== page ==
A series of community focus group discussions was held in San Juan County in October as part of the recent Community Health Needs Assessment survey, conducted by the National Rural Health Resource Center.
The survey, sponsored by Blue Mountain Hospital, Utah Navajo Health System, Inc. and the San Juan Health Services District, was conducted in August and September with 800 county residents receiving surveys in the mail. Survey participants were selected at random by Zip Code from the more populated communities. During the focus group discussions, participants were asked a series of questions, including questions about the overall health of the community, the strengths of health care and barriers to health care, as well as what new services participants would like to have available locally.
Kami Norland, Community Program Manager for the National Rural Health Resource Center, met with health care representatives and community residents in Monticello, Blanding and Montezuma Creek to gather additional information. Results of the focus groups and the survey will be further analyzed and compiled before Norland returns December 6. She will meet in the Blanding Arts & Events Center from 9:00-11:30 a.m. to discuss the survey findings and make recommendations. According to Norland, the purpose of the focus groups is to discover the best ideas to address the health care needs of the county, in partnership with Blue Mountain Hospital, UNHS and San Juan Health Services, and how to leverage those ideas for better health care.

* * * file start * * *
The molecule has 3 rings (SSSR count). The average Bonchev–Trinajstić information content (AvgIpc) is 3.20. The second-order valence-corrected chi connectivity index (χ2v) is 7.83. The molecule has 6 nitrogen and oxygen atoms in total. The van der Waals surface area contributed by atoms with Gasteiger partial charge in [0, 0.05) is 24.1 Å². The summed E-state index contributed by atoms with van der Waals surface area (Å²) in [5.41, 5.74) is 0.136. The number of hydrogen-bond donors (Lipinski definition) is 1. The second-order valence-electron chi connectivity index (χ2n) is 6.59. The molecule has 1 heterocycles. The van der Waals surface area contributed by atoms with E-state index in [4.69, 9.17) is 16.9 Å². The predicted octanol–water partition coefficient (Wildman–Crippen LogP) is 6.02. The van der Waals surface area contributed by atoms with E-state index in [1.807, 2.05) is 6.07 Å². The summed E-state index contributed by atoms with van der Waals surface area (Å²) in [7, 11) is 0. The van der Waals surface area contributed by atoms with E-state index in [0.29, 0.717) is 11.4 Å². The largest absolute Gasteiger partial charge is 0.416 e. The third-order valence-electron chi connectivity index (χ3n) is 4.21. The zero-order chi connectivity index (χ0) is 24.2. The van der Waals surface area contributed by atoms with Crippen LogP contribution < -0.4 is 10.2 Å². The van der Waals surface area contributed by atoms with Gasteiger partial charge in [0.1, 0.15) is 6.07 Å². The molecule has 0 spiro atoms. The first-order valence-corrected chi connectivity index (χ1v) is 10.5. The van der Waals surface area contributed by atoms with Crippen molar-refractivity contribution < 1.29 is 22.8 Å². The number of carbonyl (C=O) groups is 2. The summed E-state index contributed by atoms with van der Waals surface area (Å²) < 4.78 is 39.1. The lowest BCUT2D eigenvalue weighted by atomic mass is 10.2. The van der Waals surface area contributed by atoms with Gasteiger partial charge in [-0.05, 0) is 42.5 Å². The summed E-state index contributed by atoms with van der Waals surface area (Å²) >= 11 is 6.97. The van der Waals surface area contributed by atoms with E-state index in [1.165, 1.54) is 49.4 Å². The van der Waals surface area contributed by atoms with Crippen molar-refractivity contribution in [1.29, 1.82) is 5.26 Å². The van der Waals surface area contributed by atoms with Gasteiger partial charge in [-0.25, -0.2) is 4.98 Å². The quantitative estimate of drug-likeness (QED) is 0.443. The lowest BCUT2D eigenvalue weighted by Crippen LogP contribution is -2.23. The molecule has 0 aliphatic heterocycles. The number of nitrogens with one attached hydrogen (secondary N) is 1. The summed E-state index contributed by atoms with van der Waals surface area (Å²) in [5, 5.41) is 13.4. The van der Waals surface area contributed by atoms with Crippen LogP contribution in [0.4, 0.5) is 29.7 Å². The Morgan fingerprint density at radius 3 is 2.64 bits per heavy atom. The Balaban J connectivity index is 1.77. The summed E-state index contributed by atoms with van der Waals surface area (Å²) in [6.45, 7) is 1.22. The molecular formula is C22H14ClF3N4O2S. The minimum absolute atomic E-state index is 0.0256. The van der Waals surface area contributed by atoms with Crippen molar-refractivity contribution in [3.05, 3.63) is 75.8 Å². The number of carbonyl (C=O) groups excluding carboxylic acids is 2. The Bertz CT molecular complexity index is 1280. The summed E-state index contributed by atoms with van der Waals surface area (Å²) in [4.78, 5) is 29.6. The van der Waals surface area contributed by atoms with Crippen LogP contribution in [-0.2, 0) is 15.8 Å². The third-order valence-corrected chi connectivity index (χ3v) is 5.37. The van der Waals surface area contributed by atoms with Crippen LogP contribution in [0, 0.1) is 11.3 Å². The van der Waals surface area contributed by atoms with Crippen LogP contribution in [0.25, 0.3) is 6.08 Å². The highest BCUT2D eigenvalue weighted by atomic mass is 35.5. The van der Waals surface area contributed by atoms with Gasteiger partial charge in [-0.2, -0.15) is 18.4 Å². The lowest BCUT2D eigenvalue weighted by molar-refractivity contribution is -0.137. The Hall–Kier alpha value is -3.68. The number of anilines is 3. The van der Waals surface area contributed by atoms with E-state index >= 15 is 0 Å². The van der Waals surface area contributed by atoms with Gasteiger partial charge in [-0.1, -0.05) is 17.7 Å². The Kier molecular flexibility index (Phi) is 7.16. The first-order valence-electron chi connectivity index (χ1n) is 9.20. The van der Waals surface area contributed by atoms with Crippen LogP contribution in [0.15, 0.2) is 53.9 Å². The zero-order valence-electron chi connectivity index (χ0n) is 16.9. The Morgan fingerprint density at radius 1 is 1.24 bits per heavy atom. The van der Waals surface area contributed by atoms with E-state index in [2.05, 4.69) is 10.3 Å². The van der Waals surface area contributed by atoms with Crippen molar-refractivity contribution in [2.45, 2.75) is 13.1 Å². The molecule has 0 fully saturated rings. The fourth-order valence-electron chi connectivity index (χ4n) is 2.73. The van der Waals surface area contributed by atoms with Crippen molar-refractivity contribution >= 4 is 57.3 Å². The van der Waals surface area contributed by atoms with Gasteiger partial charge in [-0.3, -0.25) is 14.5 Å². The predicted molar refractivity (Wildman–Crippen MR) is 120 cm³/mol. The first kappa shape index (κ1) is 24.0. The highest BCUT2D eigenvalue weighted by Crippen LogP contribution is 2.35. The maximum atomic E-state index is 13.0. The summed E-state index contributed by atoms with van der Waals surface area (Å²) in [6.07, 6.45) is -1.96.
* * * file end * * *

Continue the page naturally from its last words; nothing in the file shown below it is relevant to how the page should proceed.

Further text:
In addressing the focus group in Monticello, Norland said participants were focused on the historical and current rates of cancer in the community attributed to the super fund designation. This group also encouraged hospital leaders to collaborate more with one another and the community, enhance access to care, address transportation issues and focus more on prevention and wellness.
During the Blanding focus group, Norland was told that San Juan County health care ranked 26th out of 29 counties in Utah, during a recent survey. The fact that San Juan County is the poorest and the largest county in Utah is a contributing factor. Among the items discussed were topics like new home health regulations and care for the elderly, drug and alcohol abuse, mental health treatment and concerns over transportation and the distances patients sometimes have to travel to receive care. The cost of having patients travel to the Wasatch Front and other areas for various types of treatment was also discussed. Other needs that were mentioned included better education about health care issues and programs like diabetes, wellness programs and life style choices.